Friday, 10 October 2014

It's Good To Talk....Just Maybe Not To Me

Today is World Mental Health Day where many charities and organisations are trying to raise awareness of different mental health conditions and quash the stigmas that surround many of them.

It seems to me the recurring theme of advice surrounding mental health of a family or friend is 'have a conversation, ask them how they're doing, sit down with them with a cuppa' after all as the old BT ad used to say 'it's good to talk', I think they may have been on to something there......

Sometimes though it's not easy to talk, especially to those we are closest to; that's my experience anyway. We worry about what they might think of us, will we disappoint them, what if they can't take what I want to say? Maybe we blame those close to us for the way we are feeling, so in no way will we want to open up to them.

Looking back to when I was a teenager I think I felt that way, I learned to keep my feelings in and some things that I would've done good to talk about got bottled up and hidden away for years, the trouble with that is eventually they find a way out, no matter how well you think you've tidied them away and moved on with your life.

I suppose I may have started to think about this a bit when our children were younger, around the time you start imparting your wisdom to them and letting them know everything you think they need to know, whether they're interested or not. I said to each one of our four children the usual, "you know you can always tell me anything," and I always followed it with "but if you can't talk to me, it's okay for you to talk to someone else who you feel you can talk to." I know I was just stressing to them the importance of not bottling things up but recognising that I may not be the one they want to open up to, and that's okay; I won't be jealous, I won't feel offended, I will just be glad that they are talking to someone about what's on their mind.

I believe this could possibly the best advice I gave my children, they are now older and I know they have taken this on board and although I think our relationship and communication together is excellent, I also know that sometimes if they feel they need to they will find someone who isn't me, who isn't their Mum, to have a heat to heart with, and that's okay!

So on this World Mental Health Day, I would say yes, absolutely try to have a conversation with whoever you are concerned about, but also give your blessing for them to have that conversation with someone else if they want to.

Thursday, 2 October 2014

Wonga Wipe Out

Wonga are writing off £220 million pounds worth of debt for 330,000 customers, who they realised actually couldn't afford their payday loans in the first place.  Earlier in the year Justin Welby declared a war on Wonga, and the C of E launched a new scheme to take on the payday lenders, the Church Credit Champions Network.  "The Church of England is the best branch network in the country," he said. "A major high street bank has at most 3000 branches, but the Church of England has 16,000! The purpose of the Champions Network is to harness that unparalleled presence in the community. The goal is both to help those afflicted by financial problems and equip us all to save and borrow in a responsible way."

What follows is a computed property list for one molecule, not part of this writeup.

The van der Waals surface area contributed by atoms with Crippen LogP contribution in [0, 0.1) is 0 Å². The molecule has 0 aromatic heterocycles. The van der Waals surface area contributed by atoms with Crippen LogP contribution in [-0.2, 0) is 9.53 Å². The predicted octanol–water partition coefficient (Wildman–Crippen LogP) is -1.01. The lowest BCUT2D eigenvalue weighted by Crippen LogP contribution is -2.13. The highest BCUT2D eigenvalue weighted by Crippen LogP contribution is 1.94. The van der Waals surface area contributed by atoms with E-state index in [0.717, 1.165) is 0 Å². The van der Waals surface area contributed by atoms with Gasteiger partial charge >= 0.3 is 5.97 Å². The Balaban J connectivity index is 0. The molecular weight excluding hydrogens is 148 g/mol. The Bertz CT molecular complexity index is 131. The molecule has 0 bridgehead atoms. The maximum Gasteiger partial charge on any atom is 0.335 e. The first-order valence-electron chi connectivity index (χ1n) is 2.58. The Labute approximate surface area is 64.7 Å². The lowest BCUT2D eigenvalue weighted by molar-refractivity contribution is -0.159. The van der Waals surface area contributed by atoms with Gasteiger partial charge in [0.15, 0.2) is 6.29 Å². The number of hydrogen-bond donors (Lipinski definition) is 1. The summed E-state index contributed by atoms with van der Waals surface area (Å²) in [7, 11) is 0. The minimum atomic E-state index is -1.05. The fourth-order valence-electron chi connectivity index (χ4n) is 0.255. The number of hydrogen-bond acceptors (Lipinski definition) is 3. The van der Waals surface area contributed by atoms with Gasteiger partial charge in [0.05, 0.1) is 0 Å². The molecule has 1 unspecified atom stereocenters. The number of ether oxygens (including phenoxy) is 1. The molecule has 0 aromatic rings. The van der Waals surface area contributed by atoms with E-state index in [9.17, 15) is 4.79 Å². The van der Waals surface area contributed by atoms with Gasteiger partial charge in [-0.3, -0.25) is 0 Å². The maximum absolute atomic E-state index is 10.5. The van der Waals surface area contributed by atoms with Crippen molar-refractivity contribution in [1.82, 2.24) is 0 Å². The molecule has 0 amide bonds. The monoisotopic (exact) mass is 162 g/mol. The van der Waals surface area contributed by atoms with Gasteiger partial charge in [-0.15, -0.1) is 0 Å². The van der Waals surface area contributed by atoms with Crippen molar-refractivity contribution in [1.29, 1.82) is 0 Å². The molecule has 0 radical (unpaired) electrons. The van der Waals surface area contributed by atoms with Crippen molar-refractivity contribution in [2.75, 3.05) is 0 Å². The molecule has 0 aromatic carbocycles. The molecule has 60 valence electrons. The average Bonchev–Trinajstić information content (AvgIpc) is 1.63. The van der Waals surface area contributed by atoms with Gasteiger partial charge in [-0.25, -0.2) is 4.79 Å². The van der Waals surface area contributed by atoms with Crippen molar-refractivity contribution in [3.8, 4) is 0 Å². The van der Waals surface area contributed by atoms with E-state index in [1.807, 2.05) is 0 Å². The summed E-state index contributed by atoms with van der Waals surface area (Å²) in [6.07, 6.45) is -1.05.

You may think they were irresponsible loaning money to people who clearly weren't in a position to pay it back, but a certain amount of responsibility must also lie with the borrower.

Being in debt is a horrible, sad, frustrating place to be. You feel elated when you are able to cover a bill, but guilty when you treat yourself to something that isn't essential.  The generation before us were an 'if you can't afford it, you can't have it' generation. My generation have been fed a diet of credit cards, loans and store cards, and don't worry if you can't pay those off, here's a payday loan to tide you over.....that just grows and grows and grows.

Hopefully now it is turning around again and the next generation will be more frugal with their finances. I always wished that back in the early years of our marriage, someone would have taken the time to educate myself and my husband a bit more about credit cards etc...although our spending was firmly our responsibility, I do feel we were a bit blind about some of the debts we built up.  

Nowadays, you have the likes of Martin Lewis doing an excellent job of guiding the nation through the highs and lows of every financial situation you could possibly imagine. There are also a number of charities who are steering people towards living debt free such as CAP and StepChange who offer free advice; I still think more could be done to educate our young adults at school and at home though.

I am determined not to let our children share our experience, so much so, that our eldest daughter who is in full time work and can afford to buy pretty much what she wants, says I have ruined shopping for her because she's too scared to spend her money!  Imagine that, a world where a 19 year old girl doesn't buy a new pair of shoes or a different shade of lipstick each week.  That's kind of gone a bit too far the other way, but at least she'll be able to move out sooner..........won't she?.......Please?

Have Wonga done the right thing? I think so, but I really hope that those customers who have found their debt cleared do not end up repeating their mistakes and borrow what they can't afford again, I pray that this can be a fresh start for them.